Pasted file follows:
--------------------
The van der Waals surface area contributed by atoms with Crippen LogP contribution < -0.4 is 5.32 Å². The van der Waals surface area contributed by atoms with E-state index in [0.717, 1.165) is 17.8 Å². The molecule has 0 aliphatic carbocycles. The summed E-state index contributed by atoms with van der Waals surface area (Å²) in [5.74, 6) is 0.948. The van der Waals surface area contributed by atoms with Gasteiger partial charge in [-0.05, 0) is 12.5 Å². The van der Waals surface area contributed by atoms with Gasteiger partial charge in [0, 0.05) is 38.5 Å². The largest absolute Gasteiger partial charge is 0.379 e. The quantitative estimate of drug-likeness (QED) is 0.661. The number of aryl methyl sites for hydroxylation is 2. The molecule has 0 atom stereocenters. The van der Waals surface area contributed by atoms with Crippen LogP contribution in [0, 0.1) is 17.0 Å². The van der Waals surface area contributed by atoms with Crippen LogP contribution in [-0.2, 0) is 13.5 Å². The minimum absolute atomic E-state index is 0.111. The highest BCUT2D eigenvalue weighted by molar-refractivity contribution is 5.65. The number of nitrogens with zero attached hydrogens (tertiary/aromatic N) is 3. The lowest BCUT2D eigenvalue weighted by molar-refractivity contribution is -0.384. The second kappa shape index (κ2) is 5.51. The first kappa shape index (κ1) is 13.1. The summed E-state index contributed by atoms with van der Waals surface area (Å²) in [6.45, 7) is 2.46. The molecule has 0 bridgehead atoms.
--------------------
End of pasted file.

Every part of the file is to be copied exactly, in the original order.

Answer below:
The van der Waals surface area contributed by atoms with Crippen LogP contribution < -0.4 is 5.32 Å². The van der Waals surface area contributed by atoms with E-state index in [0.717, 1.165) is 17.8 Å². The molecule has 0 aliphatic carbocycles. The summed E-state index contributed by atoms with van der Waals surface area (Å²) in [5.74, 6) is 0.948. The van der Waals surface area contributed by atoms with Gasteiger partial charge in [-0.05, 0) is 12.5 Å². The van der Waals surface area contributed by atoms with Gasteiger partial charge in [0, 0.05) is 38.5 Å². The largest absolute Gasteiger partial charge is 0.379 e. The quantitative estimate of drug-likeness (QED) is 0.661. The number of aryl methyl sites for hydroxylation is 2. The molecule has 0 atom stereocenters. The van der Waals surface area contributed by atoms with Crippen LogP contribution in [0, 0.1) is 17.0 Å². The van der Waals surface area contributed by atoms with Crippen LogP contribution in [-0.2, 0) is 13.5 Å². The minimum absolute atomic E-state index is 0.111. The highest BCUT2D eigenvalue weighted by molar-refractivity contribution is 5.65. The number of nitrogens with zero attached hydrogens (tertiary/aromatic N) is 3. The lowest BCUT2D eigenvalue weighted by molar-refractivity contribution is -0.384. The second kappa shape index (κ2) is 5.51. The first kappa shape index (κ1) is 13.1. The summed E-state index contributed by atoms with van der Waals surface area (Å²) in [6.45, 7) is 2.46. The molecule has 0 bridgehead atoms.